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Fred Phelps Once Worked for Civil Rights

Fred Phelps Once Worked for Civil Rights

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Fred Phelps, the founder of the Westboro Baptist Church, once fought for the civil rights of African-Americans as an attorney in Kansas. Former colleagues say they are shocked by his antigay enterprise today, but his daughter says it should come as no surprise because civil rights for African-Americans and gay rights are separate issues.

According to a profile by CNN, Phelps may be well known for his hateful messages against gays, "But there is another Phelps that few know. He was a 'brilliant' civil rights attorney in the 1960s who would take on racial discrimination cases that no other lawyers would touch, say longtime African-American civic leaders in Topeka.

"He fought for the rights of blacks, they say, with the same passion he now reserves for the condemnation of gays."

While colleagues say they never heard Phelps express antigay attitudes, his daughter tells CNN that no one should draw any conclusions based on his work for African-Americans.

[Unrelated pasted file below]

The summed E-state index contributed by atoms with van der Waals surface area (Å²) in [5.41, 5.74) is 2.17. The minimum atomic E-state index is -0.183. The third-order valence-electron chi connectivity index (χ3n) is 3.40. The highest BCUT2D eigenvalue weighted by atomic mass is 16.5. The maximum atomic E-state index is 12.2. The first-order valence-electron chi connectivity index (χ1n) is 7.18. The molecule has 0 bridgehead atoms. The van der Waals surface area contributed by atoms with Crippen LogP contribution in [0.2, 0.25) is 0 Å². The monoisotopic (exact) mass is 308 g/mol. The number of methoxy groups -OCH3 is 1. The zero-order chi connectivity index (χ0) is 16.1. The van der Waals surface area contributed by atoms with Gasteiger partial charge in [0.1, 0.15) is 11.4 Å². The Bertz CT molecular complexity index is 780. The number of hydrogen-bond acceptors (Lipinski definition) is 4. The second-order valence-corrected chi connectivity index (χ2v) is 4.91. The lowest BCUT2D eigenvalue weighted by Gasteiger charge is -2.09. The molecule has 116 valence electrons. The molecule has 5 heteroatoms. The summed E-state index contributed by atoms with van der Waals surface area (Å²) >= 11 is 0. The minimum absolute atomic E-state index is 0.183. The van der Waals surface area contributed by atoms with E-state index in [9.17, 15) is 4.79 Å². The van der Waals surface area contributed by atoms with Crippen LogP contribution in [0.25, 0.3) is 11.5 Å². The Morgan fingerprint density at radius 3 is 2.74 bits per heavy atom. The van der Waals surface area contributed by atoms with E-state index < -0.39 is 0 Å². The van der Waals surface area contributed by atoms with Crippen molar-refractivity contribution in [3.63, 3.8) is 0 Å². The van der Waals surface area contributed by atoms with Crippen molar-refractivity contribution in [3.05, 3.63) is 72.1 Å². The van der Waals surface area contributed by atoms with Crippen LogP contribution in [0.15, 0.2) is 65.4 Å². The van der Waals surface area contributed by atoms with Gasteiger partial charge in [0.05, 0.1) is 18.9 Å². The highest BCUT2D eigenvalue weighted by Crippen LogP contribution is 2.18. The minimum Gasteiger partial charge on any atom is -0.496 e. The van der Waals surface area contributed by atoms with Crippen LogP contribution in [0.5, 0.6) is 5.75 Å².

"Phelps declined to talk with CNN about his civil rights work or his ministry," reports the network. "But his daughter, Shirley Phelps-Roper, says there is no contradiction between her father's civil rights work and his ministry. That's because there's a distinct difference between gay people and black people, she says.

"'You're born black. It's something you can't change even if you're Michael Jackson,' she says. 'God never said it was an abomination to be black.'"

Phelps's background is under scrutiny as the Supreme Court prepares to hear a case about Westboro's right to picket the funerals of fallen soldiers.

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